Via The Independent
Read the entire article here.Ajay Navaria, a writer of novels and short stories, cannot help but laugh as he reflects on the nature of his "other" job teaching Hindu ethics and scripture at a leading university in Delhi. The 39-year-old is a Dalit, a so-called "untouchable", and little more than a generation ago, for him to have even been discussing Hindu texts would have been an offence that could have cost him his life. The fact that he now teaches them brings a smile to his face.
In his own way, Navaria is at the spearhead of a quiet cultural revolution sweeping India's literary establishment. Having long been confined to writing only in their own, local languages and largely ignored by the literary mainstream, Dalit authors are now being swooped on by some of the country's biggest publishers, such as Radhakrishna Prakashan which is translating their work into Hindi, the lingua franca of northern India and beyond. Novelists, poets and writers of short stories are receiving both exposure and opportunity in the market-place that they have never before received. There are Dalit magazines, Dalit literary forums (there are two competing groups in Delhi alone) and Dalit workshops.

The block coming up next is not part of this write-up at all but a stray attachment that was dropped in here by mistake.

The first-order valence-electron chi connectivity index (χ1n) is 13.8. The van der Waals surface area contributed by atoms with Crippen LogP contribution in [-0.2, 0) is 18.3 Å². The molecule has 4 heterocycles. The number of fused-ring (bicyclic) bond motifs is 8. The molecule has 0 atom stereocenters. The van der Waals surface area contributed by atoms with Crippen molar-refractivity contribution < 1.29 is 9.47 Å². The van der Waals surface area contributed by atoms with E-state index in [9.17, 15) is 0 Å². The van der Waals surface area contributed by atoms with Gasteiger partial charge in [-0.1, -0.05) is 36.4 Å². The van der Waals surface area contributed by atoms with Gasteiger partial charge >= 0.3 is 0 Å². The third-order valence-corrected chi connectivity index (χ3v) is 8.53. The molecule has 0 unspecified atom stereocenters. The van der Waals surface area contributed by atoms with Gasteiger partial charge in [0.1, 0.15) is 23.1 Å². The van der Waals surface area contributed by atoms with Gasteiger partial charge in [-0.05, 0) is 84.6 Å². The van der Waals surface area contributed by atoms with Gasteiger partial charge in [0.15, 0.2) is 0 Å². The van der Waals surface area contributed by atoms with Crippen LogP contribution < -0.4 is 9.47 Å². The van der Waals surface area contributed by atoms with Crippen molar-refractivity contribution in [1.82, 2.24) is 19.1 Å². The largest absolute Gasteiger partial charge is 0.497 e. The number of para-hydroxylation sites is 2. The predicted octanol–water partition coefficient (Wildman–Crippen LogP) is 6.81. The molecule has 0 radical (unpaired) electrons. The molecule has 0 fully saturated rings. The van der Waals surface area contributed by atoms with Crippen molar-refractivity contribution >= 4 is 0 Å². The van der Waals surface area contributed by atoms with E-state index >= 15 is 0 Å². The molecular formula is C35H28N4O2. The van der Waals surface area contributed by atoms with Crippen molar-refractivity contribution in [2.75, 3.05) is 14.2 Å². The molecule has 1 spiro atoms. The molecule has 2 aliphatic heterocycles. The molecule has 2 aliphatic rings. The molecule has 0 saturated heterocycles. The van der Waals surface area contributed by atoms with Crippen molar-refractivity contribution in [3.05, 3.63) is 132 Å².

A key figure in the emergence of low-caste writing is Ramnika Gupta. She is not a Dalit but she produces a quarterly magazine, Yuddhrat Aam Aadmi, devoted to previously marginalised writers. She estimates that she and her team of just three full-time assistants have published around 1,500 Dalit writers from across India over the last two decades. Large publishers regularly go to her for information about new talent. She helps on the condition that the publishers agree to produce a paperback edition that is affordable for ordinary people, in addition to the standard hardback run.
Dalit writers say the emergence of low-caste literature has taken place alongside a broader growth of consciousness and activism, particularly in urban India. While in rural India, caste remains all-pervading, in cities many of the signs and signals that identify a person's caste have vanished. In cities, too, Dalits are better organised to stand up for their rights.
"There is a growing consciousness that is emerging. People are now better educated and they all get to know about their rights," said Anita Bharti, a long-time writer and activist who heads a Dalit literary forum that meets every month in Delhi.
Literature, said Ms Bharti, has an important role to play in the ongoing struggle by Dalits to end discrimination. While abuse of low-caste people still happens, "they can now write about it. Also, people realise that Dalits have been mistreated in the past and that there is a need to bring Dalit literature to other people."